After removing the temporary support and leaving the single adhesive layer or adhesive multiple layer assemblage on the heat-mode recording layer the obtained outermost surface of the recording material may be post-coated with a supplementary covering layer improving scratch resistance. Such coating having preferably a thickness not larger than 10 μm may be applied by spraying. Said coating may consist of or comprise a slipping agent as described above, e.g. a silicone oil or a fatty acid.

The coating composition of the adhesive layer or adhesive layer of the multiple layer assemblage may be applied by any thin-layer coating technique known in the art, e.g. by reverse roll coating or meniscus coating or slide hopper coating for the multiple layer assemblage using a proper vapourizable organic solvent for the applied polymer(s). The polymer(s) may be applied from aqueous medium in latex form, i.e. dispersed form, and coalesce on drying. For coating the multiple layer assemblage the coating may proceed in multiple coating steps, in which the polymer layer having a low softening point may be applied by extrusion. Optionally the coating or coatings is (are) followed by stretching the coated structure in order to reduce the total layer thickness.

According to a particular embodiment photo-curable (UV-curable) or electron beam curable polymers are coated from aqueous medium as a solution or dispersion.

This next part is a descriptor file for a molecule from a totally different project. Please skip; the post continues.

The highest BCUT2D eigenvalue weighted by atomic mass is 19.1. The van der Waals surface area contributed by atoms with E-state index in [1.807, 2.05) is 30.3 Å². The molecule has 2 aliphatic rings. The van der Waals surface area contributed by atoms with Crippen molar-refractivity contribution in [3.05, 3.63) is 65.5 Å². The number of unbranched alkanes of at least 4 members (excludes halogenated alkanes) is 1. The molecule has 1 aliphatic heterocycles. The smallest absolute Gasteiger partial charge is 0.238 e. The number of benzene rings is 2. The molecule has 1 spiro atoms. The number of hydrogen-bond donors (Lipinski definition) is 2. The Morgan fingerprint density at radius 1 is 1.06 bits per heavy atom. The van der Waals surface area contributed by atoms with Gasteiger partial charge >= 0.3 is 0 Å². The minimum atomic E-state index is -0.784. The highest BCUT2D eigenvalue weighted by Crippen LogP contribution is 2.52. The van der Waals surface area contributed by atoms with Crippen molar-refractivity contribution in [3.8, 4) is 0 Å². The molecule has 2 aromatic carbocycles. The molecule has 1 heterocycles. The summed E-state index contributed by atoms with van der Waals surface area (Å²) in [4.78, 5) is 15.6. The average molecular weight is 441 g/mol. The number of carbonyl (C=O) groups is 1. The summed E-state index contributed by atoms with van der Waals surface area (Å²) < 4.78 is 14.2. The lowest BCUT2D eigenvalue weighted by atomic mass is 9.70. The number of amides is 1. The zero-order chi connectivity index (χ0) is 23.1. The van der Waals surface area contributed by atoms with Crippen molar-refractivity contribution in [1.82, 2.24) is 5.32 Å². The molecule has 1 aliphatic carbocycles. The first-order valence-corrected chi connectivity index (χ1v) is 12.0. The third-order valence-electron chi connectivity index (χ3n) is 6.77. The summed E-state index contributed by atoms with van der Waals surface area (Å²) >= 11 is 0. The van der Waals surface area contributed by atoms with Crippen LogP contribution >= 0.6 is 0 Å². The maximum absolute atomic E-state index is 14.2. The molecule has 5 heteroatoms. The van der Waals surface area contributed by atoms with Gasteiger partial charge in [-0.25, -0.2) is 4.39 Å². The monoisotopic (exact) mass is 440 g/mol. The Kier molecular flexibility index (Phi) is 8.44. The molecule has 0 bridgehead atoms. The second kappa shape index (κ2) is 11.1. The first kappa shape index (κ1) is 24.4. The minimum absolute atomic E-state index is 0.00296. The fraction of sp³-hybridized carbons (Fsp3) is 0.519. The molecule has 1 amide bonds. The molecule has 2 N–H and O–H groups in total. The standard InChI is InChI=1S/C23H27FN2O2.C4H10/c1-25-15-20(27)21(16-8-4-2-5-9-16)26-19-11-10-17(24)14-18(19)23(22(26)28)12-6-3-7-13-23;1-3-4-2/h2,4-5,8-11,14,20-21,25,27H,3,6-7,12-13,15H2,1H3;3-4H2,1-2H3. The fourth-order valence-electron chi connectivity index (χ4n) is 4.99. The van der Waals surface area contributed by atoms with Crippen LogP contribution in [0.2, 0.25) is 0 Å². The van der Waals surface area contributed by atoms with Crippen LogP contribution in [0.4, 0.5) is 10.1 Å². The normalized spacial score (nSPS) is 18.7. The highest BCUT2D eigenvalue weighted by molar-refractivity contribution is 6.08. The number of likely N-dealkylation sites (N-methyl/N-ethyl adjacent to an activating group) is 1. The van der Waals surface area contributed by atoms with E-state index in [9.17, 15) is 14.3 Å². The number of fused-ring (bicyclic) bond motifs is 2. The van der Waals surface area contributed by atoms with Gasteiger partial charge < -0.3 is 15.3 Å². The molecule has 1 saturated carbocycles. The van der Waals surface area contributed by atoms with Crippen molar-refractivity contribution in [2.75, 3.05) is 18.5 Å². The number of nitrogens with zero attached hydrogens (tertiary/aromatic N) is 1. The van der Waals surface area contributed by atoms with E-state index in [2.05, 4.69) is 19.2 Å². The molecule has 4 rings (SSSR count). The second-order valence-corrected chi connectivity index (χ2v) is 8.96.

Photo-curable and electron beam curable polymer compositions are advantageously applied in the form of a solution of polymers in monomers polymerizing in situ after coating.

According to an embodiment the adhesive layer is made from a radiation-curable composition containing as primary components:

(1) at least one reactive (pre)polymer or oligomer,

(2) optionally at least one reactive solvent monomer dissolving (1),

(3) in the case of an UV curable formulation a photoinitiator.

In said composition (1) the reactive (pre)polymer or oligomer is a compound containing one or more ethylenically unsaturated groups. Reactive polymers containing ethylenically unsaturated groups are commercially available from BOMAR Specialities Company under the tradename of JAYLINK (modified cellulose polymers containing acrylamidomethyl groups).

These reactive (pre)polymers or oligomers (1) are present in said composition preferably in a 10 to 100% by weight ratio and said reactive solvent in a 0 to 10% weight ratio.

When present the photoinitiator having UV-absorptivity is used in a concentration as low as possible, e.g. in a concentration of 0.1 to 1% by weight ratio with respect to the total coating composition. Preferably photo-bleachable photoinitiators are used.

Examples of suitable prepolymers for use in a radiation-curable composition of the adhesive layer applied according to the present invention are the following: